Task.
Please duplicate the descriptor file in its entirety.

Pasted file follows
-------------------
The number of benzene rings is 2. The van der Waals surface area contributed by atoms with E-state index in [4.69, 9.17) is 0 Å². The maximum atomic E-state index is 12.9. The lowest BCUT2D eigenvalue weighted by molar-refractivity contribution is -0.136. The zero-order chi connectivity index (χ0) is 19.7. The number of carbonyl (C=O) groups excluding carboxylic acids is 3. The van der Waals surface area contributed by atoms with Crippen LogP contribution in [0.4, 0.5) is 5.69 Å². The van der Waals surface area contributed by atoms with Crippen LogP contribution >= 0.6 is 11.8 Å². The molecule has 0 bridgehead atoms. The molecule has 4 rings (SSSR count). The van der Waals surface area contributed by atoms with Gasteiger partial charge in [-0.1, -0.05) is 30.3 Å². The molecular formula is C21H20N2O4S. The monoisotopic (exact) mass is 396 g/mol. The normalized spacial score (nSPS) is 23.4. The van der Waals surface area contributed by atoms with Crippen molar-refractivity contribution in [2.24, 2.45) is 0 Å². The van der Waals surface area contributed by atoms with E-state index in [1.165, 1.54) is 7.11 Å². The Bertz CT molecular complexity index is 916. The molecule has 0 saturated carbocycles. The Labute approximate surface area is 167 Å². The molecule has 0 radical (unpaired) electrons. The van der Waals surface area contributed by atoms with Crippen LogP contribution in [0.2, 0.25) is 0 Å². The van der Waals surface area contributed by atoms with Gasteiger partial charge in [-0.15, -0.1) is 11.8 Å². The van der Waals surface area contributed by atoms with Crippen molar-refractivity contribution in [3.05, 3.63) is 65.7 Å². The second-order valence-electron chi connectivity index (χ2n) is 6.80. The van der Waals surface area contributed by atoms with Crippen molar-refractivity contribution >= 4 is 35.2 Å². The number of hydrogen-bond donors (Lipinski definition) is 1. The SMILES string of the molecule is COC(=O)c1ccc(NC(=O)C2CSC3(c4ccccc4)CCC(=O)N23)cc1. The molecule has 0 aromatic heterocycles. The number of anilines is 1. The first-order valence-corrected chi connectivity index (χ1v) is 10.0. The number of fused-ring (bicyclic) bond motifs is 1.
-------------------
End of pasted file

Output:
The number of benzene rings is 2. The van der Waals surface area contributed by atoms with E-state index in [4.69, 9.17) is 0 Å². The maximum atomic E-state index is 12.9. The lowest BCUT2D eigenvalue weighted by molar-refractivity contribution is -0.136. The zero-order chi connectivity index (χ0) is 19.7. The number of carbonyl (C=O) groups excluding carboxylic acids is 3. The van der Waals surface area contributed by atoms with Crippen LogP contribution in [0.4, 0.5) is 5.69 Å². The van der Waals surface area contributed by atoms with Crippen LogP contribution >= 0.6 is 11.8 Å². The molecule has 0 bridgehead atoms. The molecule has 4 rings (SSSR count). The van der Waals surface area contributed by atoms with Gasteiger partial charge in [-0.1, -0.05) is 30.3 Å². The molecular formula is C21H20N2O4S. The monoisotopic (exact) mass is 396 g/mol. The normalized spacial score (nSPS) is 23.4. The van der Waals surface area contributed by atoms with Crippen molar-refractivity contribution in [2.24, 2.45) is 0 Å². The van der Waals surface area contributed by atoms with E-state index in [1.165, 1.54) is 7.11 Å². The Bertz CT molecular complexity index is 916. The molecule has 0 saturated carbocycles. The Labute approximate surface area is 167 Å². The molecule has 0 radical (unpaired) electrons. The van der Waals surface area contributed by atoms with Crippen LogP contribution in [0.2, 0.25) is 0 Å². The van der Waals surface area contributed by atoms with Gasteiger partial charge in [-0.15, -0.1) is 11.8 Å². The van der Waals surface area contributed by atoms with Crippen molar-refractivity contribution in [3.05, 3.63) is 65.7 Å². The second-order valence-electron chi connectivity index (χ2n) is 6.80. The van der Waals surface area contributed by atoms with Crippen molar-refractivity contribution >= 4 is 35.2 Å². The number of hydrogen-bond donors (Lipinski definition) is 1. The SMILES string of the molecule is COC(=O)c1ccc(NC(=O)C2CSC3(c4ccccc4)CCC(=O)N23)cc1. The molecule has 0 aromatic heterocycles. The number of anilines is 1. The first-order valence-corrected chi connectivity index (χ1v) is 10.0. The number of fused-ring (bicyclic) bond motifs is 1.